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06 May 2016 | Pubs

Have pub tenants really won the battle? Time will tell...

Managing Director - Pubs & Restaurants Neil Morgan mulls over the potential impact of the MRO Code on the licensed sector.

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12,000 pubs – 24% of the total in the UK – will be affected by the implementation of MRO, all under the ownership of the “Big Six” PubCos.

The recent Government response to the Consultation on MRO provides some useful clarity and hopefully will now enable all parties to work towards the implementation of the Code on the 26th May – subject, of course, to the closing of recently spotted loopholes.

It’s an oft-used phrase, but we really are going to have to “watch this space” as to how this pans out. It is probably fair to say that at this point, no one in the industry has any idea how the whole thing is going to work out and what effect the Code will have on the licensed sector.

Early indications are that there is no immediate benefit for tenants than they were under the tied agreement. It is suggested that Landlords will be offering discounts in order to make it more attractive for tenants to remain tied, and so there is no longer an obvious choice to be made as to how to proceed. In simple terms, pub tenants may have won a battle here to have the choice, but the fact is the benefits are difficult to quantify and it is too early for them to start celebrating.

We’ve had some confirmation that there will be parallel rent assessments with tenants having no obligation to accept the outcome of a tied rent assessment until they have the result of the MRO process and vice versa. We’ve also heard, in some detail, discussions on the alternative options for an MRO (“Trigger Events”), including where there is a significant increase in price for tied products and services and where there is a significant impact on trade and where the price increase paid by the tenant exceeds the relevant ONS Price Index which for beer is 3%, with higher percentages for other products.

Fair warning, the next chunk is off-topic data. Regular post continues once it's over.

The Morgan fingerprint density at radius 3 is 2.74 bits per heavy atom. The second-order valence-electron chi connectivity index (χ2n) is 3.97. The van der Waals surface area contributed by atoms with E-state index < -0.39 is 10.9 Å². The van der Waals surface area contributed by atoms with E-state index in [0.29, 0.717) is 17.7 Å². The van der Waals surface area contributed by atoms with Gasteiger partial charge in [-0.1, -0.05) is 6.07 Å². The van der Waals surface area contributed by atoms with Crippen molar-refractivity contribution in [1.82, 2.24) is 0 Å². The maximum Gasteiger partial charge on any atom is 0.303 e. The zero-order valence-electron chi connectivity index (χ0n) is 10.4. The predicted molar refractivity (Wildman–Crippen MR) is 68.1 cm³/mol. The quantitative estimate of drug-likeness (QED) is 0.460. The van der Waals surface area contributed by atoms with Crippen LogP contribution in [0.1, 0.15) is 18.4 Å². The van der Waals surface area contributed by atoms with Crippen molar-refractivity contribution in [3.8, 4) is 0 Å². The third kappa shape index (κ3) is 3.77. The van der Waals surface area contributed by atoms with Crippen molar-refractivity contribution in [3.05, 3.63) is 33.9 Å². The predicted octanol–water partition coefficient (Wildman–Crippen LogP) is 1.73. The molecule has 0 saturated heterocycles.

Whilst trigger events leading to an impact on trade are set out in detail and focus on local rather than national issues, the tenant is nonetheless under a duty to mitigate substantially. Positively for tenants, the impact is forecasted rather than retrospective, therefore avoiding potential delays in the process. Negatively, this does however carry with it the difficulty in proving the forecasted impact, potentially leading to disputes.
In addition, there is a welcome exemption to the MRO where a significant qualifying investment has been made into a pub. This enables a maximum deferral of the MRO for a period of seven years, which could be considered too short for major investments.

The market has to proceed with caution. If a tied tenant assigns a lease during the term of an MRO waiver, a prospective buyer for the lease must be made aware.  This additional layer of complexity will undoubtedly effect pub lease values..  From a market perspective, the Government’s announcement on MRO and its proposed implementation in May gives buyers and sellers the opportunity to look at the options available. Deals can now be done without any uncertainty of “what if” which has caused stagnation in the tied lease market for the last year.

Overall, the lack of a transitional period seems ill thought through and may lead to some short term issues on recently agreed rents.

May 26th, assuming all the loopholes are put through Parliament before then, could be seen to be a watershed Day Zero for the sector. Or it could be a damp squib. Watch this space...